Here are more Cybersecurity tip from the Bank of the Philippines Islands:
A 2018 global report revealed that incidents of phishing and fraud spiked by over 50% during the holiday months from the annual average. Cybercriminals, it would appear, are not much different from your pickpockets on the street. They too, take advantage of people’s extra income and distractions during the holidays and double their efforts at defrauding them.
According to Jonathan John Paz, Enterprise Information Security Officer and Data Privacy Officer of Bank of the Philippine Islands (BPI), we now live in a world where 85% of attachments in emails sent around the world contain a harmful attachment.
“Now that the Christmas holidays are near, we’ll be seeing more of these harmful attachments in our emails—whether it’s a virus, malicious software (malware), or a phishing link intended to trick you into revealing confidential information,” he said.
Over a third of those malicious attachments come in the form of files that would be familiar to most computer users—often masked as file types of popular office software brands. As a result, around 30 percent of phishing emails are opened by the targeted recipients and 12 percent of those actually click on the link or attachment, thus falling into the cybercriminal’s trap.
“Nobody wants to be responsible for opening up their accounts to hackers. Nobody wants to admit to having been played for a fool, but a surprising number of highly-educated individuals do get victimized,” said Paz.
As society becomes more reliant on digital technology, and as companies set up sophisticated cybersecurity systems to protect their organizations and customers, cybercriminals have also stepped up their game and continue to find ways to disrupt systems and defraud people.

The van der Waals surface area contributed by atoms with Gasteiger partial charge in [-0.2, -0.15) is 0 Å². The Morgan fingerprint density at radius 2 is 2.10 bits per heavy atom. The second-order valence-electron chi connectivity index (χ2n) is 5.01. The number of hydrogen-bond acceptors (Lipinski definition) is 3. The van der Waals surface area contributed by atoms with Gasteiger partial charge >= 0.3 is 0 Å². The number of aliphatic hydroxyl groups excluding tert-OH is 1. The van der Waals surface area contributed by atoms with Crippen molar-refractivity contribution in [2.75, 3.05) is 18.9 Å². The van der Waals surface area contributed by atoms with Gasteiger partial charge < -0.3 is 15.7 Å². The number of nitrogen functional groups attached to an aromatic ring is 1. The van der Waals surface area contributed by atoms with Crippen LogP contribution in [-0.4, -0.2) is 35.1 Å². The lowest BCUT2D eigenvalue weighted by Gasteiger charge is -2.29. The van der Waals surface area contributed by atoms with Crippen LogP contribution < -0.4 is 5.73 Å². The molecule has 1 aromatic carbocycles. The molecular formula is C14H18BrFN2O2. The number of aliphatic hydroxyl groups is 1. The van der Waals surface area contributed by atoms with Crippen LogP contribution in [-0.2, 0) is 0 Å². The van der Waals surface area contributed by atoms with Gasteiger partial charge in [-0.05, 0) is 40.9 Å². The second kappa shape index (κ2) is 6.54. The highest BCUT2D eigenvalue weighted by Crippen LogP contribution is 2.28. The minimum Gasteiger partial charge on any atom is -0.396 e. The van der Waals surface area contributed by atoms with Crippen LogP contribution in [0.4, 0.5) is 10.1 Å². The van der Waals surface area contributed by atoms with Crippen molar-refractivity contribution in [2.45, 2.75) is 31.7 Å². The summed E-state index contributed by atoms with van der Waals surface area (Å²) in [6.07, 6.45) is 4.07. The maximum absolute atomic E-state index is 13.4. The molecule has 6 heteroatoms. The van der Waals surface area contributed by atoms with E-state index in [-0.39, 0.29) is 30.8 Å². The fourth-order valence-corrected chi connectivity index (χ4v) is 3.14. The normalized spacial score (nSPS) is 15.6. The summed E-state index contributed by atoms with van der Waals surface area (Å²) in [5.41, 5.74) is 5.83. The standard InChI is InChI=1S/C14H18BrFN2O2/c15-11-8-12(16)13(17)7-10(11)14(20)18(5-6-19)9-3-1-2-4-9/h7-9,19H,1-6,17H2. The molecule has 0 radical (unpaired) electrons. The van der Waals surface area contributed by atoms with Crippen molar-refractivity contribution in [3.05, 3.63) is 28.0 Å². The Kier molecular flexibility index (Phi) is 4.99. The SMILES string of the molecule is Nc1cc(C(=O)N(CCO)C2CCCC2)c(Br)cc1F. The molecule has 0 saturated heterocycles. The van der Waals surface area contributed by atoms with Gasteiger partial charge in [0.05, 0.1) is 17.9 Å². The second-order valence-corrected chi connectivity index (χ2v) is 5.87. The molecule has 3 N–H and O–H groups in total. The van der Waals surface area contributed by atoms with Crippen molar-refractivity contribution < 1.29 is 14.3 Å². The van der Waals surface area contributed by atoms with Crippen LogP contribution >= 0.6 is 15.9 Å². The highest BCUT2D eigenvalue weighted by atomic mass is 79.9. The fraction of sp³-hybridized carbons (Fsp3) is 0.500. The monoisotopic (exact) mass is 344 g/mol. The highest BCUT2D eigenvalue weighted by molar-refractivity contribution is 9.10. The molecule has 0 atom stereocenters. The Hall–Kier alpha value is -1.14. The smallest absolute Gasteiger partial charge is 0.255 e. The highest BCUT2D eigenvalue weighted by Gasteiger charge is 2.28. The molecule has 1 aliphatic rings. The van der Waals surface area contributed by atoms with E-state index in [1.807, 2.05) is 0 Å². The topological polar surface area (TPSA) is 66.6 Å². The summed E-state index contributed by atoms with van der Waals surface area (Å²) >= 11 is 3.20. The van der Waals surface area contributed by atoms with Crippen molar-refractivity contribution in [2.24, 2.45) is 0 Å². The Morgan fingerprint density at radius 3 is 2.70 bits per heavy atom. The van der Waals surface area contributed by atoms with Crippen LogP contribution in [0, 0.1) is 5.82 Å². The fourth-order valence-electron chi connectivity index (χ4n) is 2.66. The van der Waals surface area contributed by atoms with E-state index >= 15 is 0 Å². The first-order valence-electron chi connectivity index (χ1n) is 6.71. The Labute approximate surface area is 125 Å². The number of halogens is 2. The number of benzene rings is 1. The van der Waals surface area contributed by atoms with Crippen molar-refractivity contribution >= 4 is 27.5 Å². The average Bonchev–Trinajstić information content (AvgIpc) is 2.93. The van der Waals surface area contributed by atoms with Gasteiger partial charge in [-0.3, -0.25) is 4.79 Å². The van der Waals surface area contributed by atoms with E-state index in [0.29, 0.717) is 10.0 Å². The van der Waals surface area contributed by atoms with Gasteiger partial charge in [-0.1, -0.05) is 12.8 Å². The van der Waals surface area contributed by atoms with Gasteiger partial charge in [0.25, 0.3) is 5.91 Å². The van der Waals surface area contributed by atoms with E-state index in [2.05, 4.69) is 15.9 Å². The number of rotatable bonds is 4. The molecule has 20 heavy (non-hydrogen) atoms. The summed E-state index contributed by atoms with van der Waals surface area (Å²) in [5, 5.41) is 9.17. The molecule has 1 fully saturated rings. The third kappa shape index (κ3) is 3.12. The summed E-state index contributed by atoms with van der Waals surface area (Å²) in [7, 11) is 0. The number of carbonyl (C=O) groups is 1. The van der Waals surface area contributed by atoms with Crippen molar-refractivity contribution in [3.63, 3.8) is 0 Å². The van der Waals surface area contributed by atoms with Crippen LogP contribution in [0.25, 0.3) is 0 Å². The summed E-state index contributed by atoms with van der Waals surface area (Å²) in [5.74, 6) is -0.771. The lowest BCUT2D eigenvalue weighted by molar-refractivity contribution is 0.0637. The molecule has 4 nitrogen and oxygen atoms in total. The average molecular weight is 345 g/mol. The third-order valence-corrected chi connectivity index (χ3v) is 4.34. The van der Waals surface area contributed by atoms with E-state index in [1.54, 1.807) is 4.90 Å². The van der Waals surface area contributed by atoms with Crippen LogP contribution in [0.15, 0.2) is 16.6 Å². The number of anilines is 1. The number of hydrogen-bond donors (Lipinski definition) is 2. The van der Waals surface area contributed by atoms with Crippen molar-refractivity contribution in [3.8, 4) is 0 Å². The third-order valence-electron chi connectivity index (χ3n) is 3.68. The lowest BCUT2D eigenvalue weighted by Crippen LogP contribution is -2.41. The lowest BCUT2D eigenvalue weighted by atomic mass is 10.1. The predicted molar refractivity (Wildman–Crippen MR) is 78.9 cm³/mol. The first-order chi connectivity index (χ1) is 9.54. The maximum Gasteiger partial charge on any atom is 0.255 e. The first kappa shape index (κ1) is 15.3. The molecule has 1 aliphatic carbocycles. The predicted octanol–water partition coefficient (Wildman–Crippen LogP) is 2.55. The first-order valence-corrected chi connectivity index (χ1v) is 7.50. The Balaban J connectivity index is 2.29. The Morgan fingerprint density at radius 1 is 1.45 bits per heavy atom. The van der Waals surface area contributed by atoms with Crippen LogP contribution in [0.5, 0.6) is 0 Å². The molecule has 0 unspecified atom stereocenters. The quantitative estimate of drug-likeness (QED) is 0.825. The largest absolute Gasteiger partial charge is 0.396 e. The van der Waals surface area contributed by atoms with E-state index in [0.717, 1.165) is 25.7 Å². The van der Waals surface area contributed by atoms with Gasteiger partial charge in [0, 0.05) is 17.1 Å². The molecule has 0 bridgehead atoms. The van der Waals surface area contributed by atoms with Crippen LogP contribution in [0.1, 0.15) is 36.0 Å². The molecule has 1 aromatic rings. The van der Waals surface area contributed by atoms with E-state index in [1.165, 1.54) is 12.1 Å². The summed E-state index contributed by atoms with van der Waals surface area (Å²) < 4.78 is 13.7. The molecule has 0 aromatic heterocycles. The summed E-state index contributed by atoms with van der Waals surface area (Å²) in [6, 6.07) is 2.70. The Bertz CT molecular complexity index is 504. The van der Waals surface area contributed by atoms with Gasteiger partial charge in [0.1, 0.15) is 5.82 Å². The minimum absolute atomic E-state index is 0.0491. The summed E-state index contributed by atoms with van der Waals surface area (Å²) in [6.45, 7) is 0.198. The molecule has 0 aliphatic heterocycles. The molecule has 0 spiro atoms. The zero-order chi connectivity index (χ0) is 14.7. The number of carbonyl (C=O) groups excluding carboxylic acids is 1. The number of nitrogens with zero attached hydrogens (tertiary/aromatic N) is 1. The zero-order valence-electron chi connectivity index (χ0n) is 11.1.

“Most major corporations around the world would have invested in high-tech systems to protect themselves from hackers. The trend right now for these bad actors is to look for the weakest link and the most common one they can find is human error. They play their odds by sending out these phishing emails to hundreds of people, with the expectation that there will be a few who take the bait,” Paz said.
And despite multiple reports in the news and on social media of scams, people still fall victim to fraudsters and their schemes. In 2018, cybercrime victims around the world lost a total of $126 billion, in addition to the mental and emotional damage wrought on individuals and their families.
Paz said that for its part, BPI works to protect its clients and the public by giving talks on radio and TV about the importance of cybersecurity and through regular “cybersecuritips” on its official Facebook page.
“One of the ways we can build a better Philippines is by helping people be equipped with the knowledge and skills to keep them from falling for fraud. Social media is where a lot of fraud originates, so we’ve taken our battle there. We want our tips to reach as many people as possible, regardless of whether they’re BPI clients or not.”
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